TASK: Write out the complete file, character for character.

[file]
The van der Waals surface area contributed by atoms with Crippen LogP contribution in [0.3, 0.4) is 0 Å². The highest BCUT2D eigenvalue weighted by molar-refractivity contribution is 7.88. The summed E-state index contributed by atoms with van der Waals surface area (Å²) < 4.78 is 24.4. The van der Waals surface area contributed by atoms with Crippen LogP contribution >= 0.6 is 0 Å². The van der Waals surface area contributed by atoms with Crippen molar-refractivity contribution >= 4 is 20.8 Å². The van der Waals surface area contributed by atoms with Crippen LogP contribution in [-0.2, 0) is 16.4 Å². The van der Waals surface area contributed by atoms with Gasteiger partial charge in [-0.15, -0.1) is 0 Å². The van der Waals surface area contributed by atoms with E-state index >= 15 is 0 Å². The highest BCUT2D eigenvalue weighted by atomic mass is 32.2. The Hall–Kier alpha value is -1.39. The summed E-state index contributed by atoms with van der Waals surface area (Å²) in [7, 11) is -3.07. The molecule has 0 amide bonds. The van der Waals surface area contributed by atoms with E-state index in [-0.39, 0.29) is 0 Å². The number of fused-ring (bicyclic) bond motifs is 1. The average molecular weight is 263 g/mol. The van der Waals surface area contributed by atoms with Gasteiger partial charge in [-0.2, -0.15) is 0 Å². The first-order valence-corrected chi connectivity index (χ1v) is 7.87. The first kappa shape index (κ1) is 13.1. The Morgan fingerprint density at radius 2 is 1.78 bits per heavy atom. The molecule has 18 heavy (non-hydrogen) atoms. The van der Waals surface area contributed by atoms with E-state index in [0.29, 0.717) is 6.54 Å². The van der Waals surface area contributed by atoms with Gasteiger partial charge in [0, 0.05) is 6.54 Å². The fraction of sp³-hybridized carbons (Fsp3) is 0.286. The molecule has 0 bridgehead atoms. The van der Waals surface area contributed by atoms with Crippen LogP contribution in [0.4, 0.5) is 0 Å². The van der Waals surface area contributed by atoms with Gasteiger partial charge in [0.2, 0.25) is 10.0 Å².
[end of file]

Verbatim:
The van der Waals surface area contributed by atoms with Crippen LogP contribution in [0.3, 0.4) is 0 Å². The highest BCUT2D eigenvalue weighted by molar-refractivity contribution is 7.88. The summed E-state index contributed by atoms with van der Waals surface area (Å²) < 4.78 is 24.4. The van der Waals surface area contributed by atoms with Crippen LogP contribution >= 0.6 is 0 Å². The van der Waals surface area contributed by atoms with Crippen molar-refractivity contribution >= 4 is 20.8 Å². The van der Waals surface area contributed by atoms with Crippen LogP contribution in [-0.2, 0) is 16.4 Å². The van der Waals surface area contributed by atoms with Gasteiger partial charge in [-0.15, -0.1) is 0 Å². The van der Waals surface area contributed by atoms with E-state index >= 15 is 0 Å². The highest BCUT2D eigenvalue weighted by atomic mass is 32.2. The Hall–Kier alpha value is -1.39. The summed E-state index contributed by atoms with van der Waals surface area (Å²) in [7, 11) is -3.07. The molecule has 0 amide bonds. The van der Waals surface area contributed by atoms with E-state index in [-0.39, 0.29) is 0 Å². The number of fused-ring (bicyclic) bond motifs is 1. The average molecular weight is 263 g/mol. The van der Waals surface area contributed by atoms with Gasteiger partial charge in [-0.2, -0.15) is 0 Å². The first-order valence-corrected chi connectivity index (χ1v) is 7.87. The first kappa shape index (κ1) is 13.1. The Morgan fingerprint density at radius 2 is 1.78 bits per heavy atom. The molecule has 18 heavy (non-hydrogen) atoms. The van der Waals surface area contributed by atoms with E-state index in [0.29, 0.717) is 6.54 Å². The van der Waals surface area contributed by atoms with Gasteiger partial charge in [0, 0.05) is 6.54 Å². The fraction of sp³-hybridized carbons (Fsp3) is 0.286. The molecule has 0 bridgehead atoms. The van der Waals surface area contributed by atoms with Crippen LogP contribution in [0.4, 0.5) is 0 Å². The van der Waals surface area contributed by atoms with Gasteiger partial charge in [0.2, 0.25) is 10.0 Å².